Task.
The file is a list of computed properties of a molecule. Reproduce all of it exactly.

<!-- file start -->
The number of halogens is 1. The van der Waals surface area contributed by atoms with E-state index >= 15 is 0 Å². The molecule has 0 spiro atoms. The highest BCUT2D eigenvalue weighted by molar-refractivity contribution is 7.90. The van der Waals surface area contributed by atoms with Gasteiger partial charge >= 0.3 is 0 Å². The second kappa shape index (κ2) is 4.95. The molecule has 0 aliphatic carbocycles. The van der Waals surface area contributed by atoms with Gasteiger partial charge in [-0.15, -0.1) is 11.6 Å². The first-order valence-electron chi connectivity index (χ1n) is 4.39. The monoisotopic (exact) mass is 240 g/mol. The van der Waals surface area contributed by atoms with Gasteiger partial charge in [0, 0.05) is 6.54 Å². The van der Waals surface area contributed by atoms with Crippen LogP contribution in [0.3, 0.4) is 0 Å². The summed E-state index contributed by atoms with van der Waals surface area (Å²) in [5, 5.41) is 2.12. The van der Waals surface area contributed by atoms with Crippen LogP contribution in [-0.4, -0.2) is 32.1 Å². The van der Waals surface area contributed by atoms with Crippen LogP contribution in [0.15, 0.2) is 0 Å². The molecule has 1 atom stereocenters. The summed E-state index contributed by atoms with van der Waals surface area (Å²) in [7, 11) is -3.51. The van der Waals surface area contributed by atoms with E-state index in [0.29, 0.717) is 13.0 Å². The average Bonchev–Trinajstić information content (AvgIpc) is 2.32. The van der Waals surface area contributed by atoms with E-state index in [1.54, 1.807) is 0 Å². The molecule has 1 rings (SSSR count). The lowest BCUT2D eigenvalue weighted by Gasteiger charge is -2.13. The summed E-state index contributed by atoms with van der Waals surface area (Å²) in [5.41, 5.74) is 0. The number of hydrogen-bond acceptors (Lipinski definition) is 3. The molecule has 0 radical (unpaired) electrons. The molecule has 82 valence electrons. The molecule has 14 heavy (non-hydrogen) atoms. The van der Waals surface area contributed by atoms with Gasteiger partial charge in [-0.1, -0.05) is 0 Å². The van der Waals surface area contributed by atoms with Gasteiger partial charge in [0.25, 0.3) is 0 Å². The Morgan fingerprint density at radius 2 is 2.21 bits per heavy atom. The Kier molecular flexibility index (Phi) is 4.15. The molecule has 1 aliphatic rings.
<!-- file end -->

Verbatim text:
The number of halogens is 1. The van der Waals surface area contributed by atoms with E-state index >= 15 is 0 Å². The molecule has 0 spiro atoms. The highest BCUT2D eigenvalue weighted by molar-refractivity contribution is 7.90. The van der Waals surface area contributed by atoms with Gasteiger partial charge >= 0.3 is 0 Å². The second kappa shape index (κ2) is 4.95. The molecule has 0 aliphatic carbocycles. The van der Waals surface area contributed by atoms with Gasteiger partial charge in [-0.15, -0.1) is 11.6 Å². The first-order valence-electron chi connectivity index (χ1n) is 4.39. The monoisotopic (exact) mass is 240 g/mol. The van der Waals surface area contributed by atoms with Gasteiger partial charge in [0, 0.05) is 6.54 Å². The van der Waals surface area contributed by atoms with Crippen LogP contribution in [0.3, 0.4) is 0 Å². The summed E-state index contributed by atoms with van der Waals surface area (Å²) in [5, 5.41) is 2.12. The van der Waals surface area contributed by atoms with Crippen LogP contribution in [-0.4, -0.2) is 32.1 Å². The van der Waals surface area contributed by atoms with Crippen LogP contribution in [0.15, 0.2) is 0 Å². The molecule has 1 atom stereocenters. The summed E-state index contributed by atoms with van der Waals surface area (Å²) in [7, 11) is -3.51. The van der Waals surface area contributed by atoms with E-state index in [0.29, 0.717) is 13.0 Å². The average Bonchev–Trinajstić information content (AvgIpc) is 2.32. The van der Waals surface area contributed by atoms with E-state index in [1.54, 1.807) is 0 Å². The molecule has 1 rings (SSSR count). The lowest BCUT2D eigenvalue weighted by Gasteiger charge is -2.13. The summed E-state index contributed by atoms with van der Waals surface area (Å²) in [5.41, 5.74) is 0. The number of hydrogen-bond acceptors (Lipinski definition) is 3. The molecule has 0 radical (unpaired) electrons. The molecule has 82 valence electrons. The molecule has 14 heavy (non-hydrogen) atoms. The van der Waals surface area contributed by atoms with Gasteiger partial charge in [-0.1, -0.05) is 0 Å². The van der Waals surface area contributed by atoms with Gasteiger partial charge in [0.25, 0.3) is 0 Å². The Morgan fingerprint density at radius 2 is 2.21 bits per heavy atom. The Kier molecular flexibility index (Phi) is 4.15. The molecule has 1 aliphatic rings.